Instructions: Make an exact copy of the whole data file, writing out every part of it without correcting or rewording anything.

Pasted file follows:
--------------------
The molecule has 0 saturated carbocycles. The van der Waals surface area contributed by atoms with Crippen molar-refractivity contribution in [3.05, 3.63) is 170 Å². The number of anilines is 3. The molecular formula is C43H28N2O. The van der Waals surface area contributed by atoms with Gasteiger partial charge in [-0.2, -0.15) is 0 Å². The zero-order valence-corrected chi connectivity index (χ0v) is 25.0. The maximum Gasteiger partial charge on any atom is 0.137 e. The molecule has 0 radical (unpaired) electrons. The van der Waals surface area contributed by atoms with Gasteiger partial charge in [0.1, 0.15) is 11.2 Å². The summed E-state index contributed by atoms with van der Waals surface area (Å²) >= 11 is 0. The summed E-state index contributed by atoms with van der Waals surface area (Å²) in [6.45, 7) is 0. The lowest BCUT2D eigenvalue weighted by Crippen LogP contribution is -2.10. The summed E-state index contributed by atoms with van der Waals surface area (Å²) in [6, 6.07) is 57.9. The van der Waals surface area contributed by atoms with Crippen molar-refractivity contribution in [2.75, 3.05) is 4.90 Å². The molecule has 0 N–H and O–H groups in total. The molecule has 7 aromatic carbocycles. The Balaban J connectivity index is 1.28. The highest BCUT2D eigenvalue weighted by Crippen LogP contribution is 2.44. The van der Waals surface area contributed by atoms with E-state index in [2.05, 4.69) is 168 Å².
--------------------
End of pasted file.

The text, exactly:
The molecule has 0 saturated carbocycles. The van der Waals surface area contributed by atoms with Crippen molar-refractivity contribution in [3.05, 3.63) is 170 Å². The number of anilines is 3. The molecular formula is C43H28N2O. The van der Waals surface area contributed by atoms with Gasteiger partial charge in [-0.2, -0.15) is 0 Å². The zero-order valence-corrected chi connectivity index (χ0v) is 25.0. The maximum Gasteiger partial charge on any atom is 0.137 e. The molecule has 0 radical (unpaired) electrons. The van der Waals surface area contributed by atoms with Gasteiger partial charge in [0.1, 0.15) is 11.2 Å². The summed E-state index contributed by atoms with van der Waals surface area (Å²) >= 11 is 0. The summed E-state index contributed by atoms with van der Waals surface area (Å²) in [6.45, 7) is 0. The lowest BCUT2D eigenvalue weighted by Crippen LogP contribution is -2.10. The summed E-state index contributed by atoms with van der Waals surface area (Å²) in [6, 6.07) is 57.9. The van der Waals surface area contributed by atoms with Crippen molar-refractivity contribution in [2.75, 3.05) is 4.90 Å². The molecule has 0 N–H and O–H groups in total. The molecule has 7 aromatic carbocycles. The Balaban J connectivity index is 1.28. The highest BCUT2D eigenvalue weighted by Crippen LogP contribution is 2.44. The van der Waals surface area contributed by atoms with E-state index in [2.05, 4.69) is 168 Å².